I have taught courses on anthropology, religion, and social science at Babson College, Brandeis University, and currently at the College of the Holy Cross. These courses introduce students to the fundamentals of anthropological thinking and provide a breadth of exposure to multicultural expressions of religious, political, economic, medical, and social life. Here are recent versions of the syllabus for each of the courses I have taught. For details on individual assignments, feel free to get in touch with me directly.

Cultural Anthropology

Anthropology of Religion

Anthropology of Law

African Ways of Knowing

Foundations of Critical Inquiry (First-Year Introduction to the Liberal Arts)

From 2014 to 2018 at Brandeis University, I taught a year-long writing course for the Myra Kraft Transitional Year Program. Below are the syllabuses I developed, as well as additional pedagogical resources and links. Each nine-month course is divided into two parts: a first semester taught in the fall and a second taught in the spring, each with the same students and both of which develop similar themes yet allow students to explore different genres of writing.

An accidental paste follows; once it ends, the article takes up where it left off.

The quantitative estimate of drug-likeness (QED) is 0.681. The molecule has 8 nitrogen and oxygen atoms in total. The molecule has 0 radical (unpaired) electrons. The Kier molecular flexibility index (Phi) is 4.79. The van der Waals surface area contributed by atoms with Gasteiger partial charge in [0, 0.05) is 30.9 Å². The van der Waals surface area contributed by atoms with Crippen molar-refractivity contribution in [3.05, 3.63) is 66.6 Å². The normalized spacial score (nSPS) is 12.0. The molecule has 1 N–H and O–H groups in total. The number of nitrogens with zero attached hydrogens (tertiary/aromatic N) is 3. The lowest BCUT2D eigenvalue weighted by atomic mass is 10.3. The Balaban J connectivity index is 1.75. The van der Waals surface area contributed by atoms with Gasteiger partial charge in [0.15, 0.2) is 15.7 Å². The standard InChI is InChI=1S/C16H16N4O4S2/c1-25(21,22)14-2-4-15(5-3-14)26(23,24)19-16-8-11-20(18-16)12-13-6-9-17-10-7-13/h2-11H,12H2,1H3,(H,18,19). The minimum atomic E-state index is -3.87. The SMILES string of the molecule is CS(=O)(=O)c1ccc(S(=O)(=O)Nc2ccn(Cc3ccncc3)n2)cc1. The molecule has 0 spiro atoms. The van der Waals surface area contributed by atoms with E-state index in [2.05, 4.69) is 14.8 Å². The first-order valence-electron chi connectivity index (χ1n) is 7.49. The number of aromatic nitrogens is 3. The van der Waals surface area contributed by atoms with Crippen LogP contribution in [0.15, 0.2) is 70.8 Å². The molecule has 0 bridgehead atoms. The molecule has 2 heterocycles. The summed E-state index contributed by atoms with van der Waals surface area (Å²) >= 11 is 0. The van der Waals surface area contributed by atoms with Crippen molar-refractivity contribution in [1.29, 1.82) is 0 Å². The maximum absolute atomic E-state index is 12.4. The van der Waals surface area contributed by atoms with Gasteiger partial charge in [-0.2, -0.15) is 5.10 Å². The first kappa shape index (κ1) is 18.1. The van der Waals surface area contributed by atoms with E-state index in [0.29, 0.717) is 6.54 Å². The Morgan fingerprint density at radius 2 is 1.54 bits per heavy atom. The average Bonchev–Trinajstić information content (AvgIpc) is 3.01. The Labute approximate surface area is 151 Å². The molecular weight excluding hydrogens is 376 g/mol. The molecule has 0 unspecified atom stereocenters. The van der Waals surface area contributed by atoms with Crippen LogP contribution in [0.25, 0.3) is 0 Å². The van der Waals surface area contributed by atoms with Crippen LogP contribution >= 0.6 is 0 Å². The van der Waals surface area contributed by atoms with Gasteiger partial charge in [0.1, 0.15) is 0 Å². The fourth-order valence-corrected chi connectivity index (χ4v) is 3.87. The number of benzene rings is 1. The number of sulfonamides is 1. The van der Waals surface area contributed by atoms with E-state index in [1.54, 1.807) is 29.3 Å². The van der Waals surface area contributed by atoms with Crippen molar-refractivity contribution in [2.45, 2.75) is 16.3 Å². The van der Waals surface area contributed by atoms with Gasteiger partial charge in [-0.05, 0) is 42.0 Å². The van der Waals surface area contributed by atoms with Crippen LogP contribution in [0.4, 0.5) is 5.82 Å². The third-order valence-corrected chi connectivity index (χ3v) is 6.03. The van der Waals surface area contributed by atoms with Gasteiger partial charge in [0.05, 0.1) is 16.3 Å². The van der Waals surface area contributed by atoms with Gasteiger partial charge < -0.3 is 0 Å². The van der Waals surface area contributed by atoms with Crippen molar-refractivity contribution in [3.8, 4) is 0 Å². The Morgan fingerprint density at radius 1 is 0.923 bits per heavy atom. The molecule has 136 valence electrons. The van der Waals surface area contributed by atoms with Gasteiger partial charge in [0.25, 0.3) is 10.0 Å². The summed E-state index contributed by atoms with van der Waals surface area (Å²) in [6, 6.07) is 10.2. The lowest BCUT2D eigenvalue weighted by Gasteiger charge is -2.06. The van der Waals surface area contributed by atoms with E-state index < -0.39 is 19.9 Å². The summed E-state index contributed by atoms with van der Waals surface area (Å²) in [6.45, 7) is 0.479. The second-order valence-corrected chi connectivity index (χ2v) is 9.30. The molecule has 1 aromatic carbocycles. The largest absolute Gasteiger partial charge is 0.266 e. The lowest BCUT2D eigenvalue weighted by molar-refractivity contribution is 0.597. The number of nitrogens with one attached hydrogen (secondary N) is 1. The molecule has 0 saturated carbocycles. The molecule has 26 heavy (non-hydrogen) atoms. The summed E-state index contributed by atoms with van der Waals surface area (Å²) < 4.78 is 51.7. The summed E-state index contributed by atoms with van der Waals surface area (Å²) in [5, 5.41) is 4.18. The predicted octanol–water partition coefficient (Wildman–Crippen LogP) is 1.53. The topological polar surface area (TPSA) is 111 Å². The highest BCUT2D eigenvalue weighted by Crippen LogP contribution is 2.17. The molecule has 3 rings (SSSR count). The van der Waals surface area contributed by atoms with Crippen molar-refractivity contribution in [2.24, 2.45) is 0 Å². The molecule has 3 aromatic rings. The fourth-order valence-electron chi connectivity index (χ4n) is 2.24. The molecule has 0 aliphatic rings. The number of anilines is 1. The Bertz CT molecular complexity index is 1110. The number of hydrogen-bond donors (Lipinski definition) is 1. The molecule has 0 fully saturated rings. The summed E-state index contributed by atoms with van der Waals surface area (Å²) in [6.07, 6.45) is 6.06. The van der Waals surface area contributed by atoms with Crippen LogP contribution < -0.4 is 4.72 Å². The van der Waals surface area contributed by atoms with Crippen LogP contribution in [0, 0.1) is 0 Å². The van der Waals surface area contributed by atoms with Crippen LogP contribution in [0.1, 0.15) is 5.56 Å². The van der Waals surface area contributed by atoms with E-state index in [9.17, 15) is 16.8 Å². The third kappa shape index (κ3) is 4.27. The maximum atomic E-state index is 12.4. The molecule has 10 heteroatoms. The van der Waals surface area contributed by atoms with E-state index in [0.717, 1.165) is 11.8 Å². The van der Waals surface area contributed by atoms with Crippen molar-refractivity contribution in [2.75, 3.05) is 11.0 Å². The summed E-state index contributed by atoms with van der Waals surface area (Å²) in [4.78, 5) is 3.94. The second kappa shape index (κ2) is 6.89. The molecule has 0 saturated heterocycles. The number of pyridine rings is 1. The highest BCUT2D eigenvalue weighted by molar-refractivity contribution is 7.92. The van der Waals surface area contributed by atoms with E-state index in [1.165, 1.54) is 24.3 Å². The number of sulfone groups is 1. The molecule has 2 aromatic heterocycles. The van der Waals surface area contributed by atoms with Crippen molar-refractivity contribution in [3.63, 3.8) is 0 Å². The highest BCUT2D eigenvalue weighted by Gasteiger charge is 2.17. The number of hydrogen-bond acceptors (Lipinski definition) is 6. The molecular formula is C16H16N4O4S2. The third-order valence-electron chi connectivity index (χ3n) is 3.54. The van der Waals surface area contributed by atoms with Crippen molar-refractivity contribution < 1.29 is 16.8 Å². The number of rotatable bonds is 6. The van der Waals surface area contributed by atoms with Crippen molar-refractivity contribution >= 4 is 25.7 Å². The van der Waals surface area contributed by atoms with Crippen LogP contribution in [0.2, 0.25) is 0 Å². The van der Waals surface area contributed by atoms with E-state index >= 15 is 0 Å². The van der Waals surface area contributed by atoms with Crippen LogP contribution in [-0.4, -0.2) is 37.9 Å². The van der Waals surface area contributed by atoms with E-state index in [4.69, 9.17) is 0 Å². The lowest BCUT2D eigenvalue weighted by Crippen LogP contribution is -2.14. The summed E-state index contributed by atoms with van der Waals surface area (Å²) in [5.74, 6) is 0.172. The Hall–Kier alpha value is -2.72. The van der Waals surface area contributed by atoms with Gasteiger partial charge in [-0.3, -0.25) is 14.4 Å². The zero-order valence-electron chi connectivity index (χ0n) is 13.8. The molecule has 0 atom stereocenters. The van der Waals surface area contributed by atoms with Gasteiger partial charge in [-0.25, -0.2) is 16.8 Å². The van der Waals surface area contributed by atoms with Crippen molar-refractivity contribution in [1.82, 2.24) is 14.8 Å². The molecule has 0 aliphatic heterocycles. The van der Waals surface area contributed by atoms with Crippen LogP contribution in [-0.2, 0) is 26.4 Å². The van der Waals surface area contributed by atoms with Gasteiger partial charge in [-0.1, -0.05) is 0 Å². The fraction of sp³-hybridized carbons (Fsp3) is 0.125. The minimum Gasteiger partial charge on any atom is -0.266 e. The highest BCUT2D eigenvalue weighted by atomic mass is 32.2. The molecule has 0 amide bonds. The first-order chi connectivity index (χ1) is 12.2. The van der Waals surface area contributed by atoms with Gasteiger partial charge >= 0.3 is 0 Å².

Introduction to Ethnography I: Writing about Culture, Language, and Race (Fall 2014)

Introduction to Ethnography II: Writing about Gender, Kinship, and Religion (Spring 2015)

Writing Culture I: The Intersection of Language, Race, and Ethnicity (Fall 2015)

Writing Culture II: The Intersection of Gender, Kinship, and Cosmology (Spring 2016)

Expressing Affliction I: The Structural Violence of Social Marginalization (Fall 2016)

Expressing Affliction II: Embodied Ills from Horror Fiction to the Halls of Medicine (Spring 2017)

Elementary Structures of the Academic Life I: An Introduction to the Style, Substance, and Logics of Scholarly Discourse (Fall 2017)

Elementary Structures of the Academic Life II: Critical Approaches to Evaluating Evidence, Research, and Knowledge Production (Spring 2018)